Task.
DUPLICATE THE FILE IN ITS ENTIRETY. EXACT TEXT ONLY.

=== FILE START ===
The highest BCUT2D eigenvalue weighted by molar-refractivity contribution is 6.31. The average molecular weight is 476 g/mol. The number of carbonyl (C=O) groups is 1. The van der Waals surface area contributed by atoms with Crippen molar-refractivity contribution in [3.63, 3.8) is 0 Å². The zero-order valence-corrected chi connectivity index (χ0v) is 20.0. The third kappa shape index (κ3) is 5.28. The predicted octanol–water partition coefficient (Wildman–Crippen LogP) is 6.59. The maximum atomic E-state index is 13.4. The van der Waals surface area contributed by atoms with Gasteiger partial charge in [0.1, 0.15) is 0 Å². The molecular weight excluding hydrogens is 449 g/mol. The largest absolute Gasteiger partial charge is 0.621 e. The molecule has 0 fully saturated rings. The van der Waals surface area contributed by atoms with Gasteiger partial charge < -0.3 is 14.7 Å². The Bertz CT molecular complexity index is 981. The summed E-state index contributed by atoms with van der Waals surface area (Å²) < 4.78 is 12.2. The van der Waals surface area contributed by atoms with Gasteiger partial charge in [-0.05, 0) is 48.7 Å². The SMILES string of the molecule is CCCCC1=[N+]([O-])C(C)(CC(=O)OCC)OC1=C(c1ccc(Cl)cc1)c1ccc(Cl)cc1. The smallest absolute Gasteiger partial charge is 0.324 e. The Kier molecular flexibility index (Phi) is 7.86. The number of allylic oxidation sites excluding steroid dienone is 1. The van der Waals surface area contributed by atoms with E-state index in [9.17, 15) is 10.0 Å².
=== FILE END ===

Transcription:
The highest BCUT2D eigenvalue weighted by molar-refractivity contribution is 6.31. The average molecular weight is 476 g/mol. The number of carbonyl (C=O) groups is 1. The van der Waals surface area contributed by atoms with Crippen molar-refractivity contribution in [3.63, 3.8) is 0 Å². The zero-order valence-corrected chi connectivity index (χ0v) is 20.0. The third kappa shape index (κ3) is 5.28. The predicted octanol–water partition coefficient (Wildman–Crippen LogP) is 6.59. The maximum atomic E-state index is 13.4. The van der Waals surface area contributed by atoms with Gasteiger partial charge in [0.1, 0.15) is 0 Å². The molecular weight excluding hydrogens is 449 g/mol. The largest absolute Gasteiger partial charge is 0.621 e. The molecule has 0 fully saturated rings. The van der Waals surface area contributed by atoms with Gasteiger partial charge < -0.3 is 14.7 Å². The Bertz CT molecular complexity index is 981. The summed E-state index contributed by atoms with van der Waals surface area (Å²) < 4.78 is 12.2. The van der Waals surface area contributed by atoms with Gasteiger partial charge in [-0.05, 0) is 48.7 Å². The SMILES string of the molecule is CCCCC1=[N+]([O-])C(C)(CC(=O)OCC)OC1=C(c1ccc(Cl)cc1)c1ccc(Cl)cc1. The smallest absolute Gasteiger partial charge is 0.324 e. The Kier molecular flexibility index (Phi) is 7.86. The number of allylic oxidation sites excluding steroid dienone is 1. The van der Waals surface area contributed by atoms with E-state index in [9.17, 15) is 10.0 Å².